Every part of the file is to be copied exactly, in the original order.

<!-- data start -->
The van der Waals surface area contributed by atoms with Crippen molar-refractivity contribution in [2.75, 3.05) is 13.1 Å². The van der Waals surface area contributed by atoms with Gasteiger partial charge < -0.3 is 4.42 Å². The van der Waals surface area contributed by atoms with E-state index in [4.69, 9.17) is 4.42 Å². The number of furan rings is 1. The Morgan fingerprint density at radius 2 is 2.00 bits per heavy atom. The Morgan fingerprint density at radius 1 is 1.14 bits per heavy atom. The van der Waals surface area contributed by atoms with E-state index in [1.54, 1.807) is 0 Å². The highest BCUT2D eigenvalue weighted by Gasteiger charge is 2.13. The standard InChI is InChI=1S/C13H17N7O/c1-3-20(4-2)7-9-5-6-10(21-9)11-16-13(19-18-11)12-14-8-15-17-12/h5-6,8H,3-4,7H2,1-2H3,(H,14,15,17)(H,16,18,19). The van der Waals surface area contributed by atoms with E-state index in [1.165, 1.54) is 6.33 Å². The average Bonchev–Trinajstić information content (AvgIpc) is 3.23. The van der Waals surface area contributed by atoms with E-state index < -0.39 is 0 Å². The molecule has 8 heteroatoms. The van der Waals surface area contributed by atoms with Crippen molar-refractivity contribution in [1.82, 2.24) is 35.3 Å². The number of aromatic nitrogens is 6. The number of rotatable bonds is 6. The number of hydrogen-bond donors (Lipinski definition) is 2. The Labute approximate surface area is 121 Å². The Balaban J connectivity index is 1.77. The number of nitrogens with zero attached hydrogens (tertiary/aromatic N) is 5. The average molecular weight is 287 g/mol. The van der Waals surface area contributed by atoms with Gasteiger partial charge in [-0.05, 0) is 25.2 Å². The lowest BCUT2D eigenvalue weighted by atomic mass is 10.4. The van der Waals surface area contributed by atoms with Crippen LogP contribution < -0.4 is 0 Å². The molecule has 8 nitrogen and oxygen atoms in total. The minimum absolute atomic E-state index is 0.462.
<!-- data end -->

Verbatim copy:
The van der Waals surface area contributed by atoms with Crippen molar-refractivity contribution in [2.75, 3.05) is 13.1 Å². The van der Waals surface area contributed by atoms with Gasteiger partial charge < -0.3 is 4.42 Å². The van der Waals surface area contributed by atoms with E-state index in [4.69, 9.17) is 4.42 Å². The number of furan rings is 1. The Morgan fingerprint density at radius 2 is 2.00 bits per heavy atom. The Morgan fingerprint density at radius 1 is 1.14 bits per heavy atom. The van der Waals surface area contributed by atoms with E-state index in [1.54, 1.807) is 0 Å². The highest BCUT2D eigenvalue weighted by Gasteiger charge is 2.13. The standard InChI is InChI=1S/C13H17N7O/c1-3-20(4-2)7-9-5-6-10(21-9)11-16-13(19-18-11)12-14-8-15-17-12/h5-6,8H,3-4,7H2,1-2H3,(H,14,15,17)(H,16,18,19). The van der Waals surface area contributed by atoms with E-state index in [1.165, 1.54) is 6.33 Å². The average Bonchev–Trinajstić information content (AvgIpc) is 3.23. The van der Waals surface area contributed by atoms with E-state index < -0.39 is 0 Å². The molecule has 8 heteroatoms. The van der Waals surface area contributed by atoms with Crippen molar-refractivity contribution in [1.82, 2.24) is 35.3 Å². The number of aromatic nitrogens is 6. The number of rotatable bonds is 6. The number of hydrogen-bond donors (Lipinski definition) is 2. The Labute approximate surface area is 121 Å². The Balaban J connectivity index is 1.77. The number of nitrogens with zero attached hydrogens (tertiary/aromatic N) is 5. The average molecular weight is 287 g/mol. The van der Waals surface area contributed by atoms with Gasteiger partial charge in [-0.05, 0) is 25.2 Å². The lowest BCUT2D eigenvalue weighted by atomic mass is 10.4. The van der Waals surface area contributed by atoms with Crippen LogP contribution < -0.4 is 0 Å². The molecule has 8 nitrogen and oxygen atoms in total. The minimum absolute atomic E-state index is 0.462.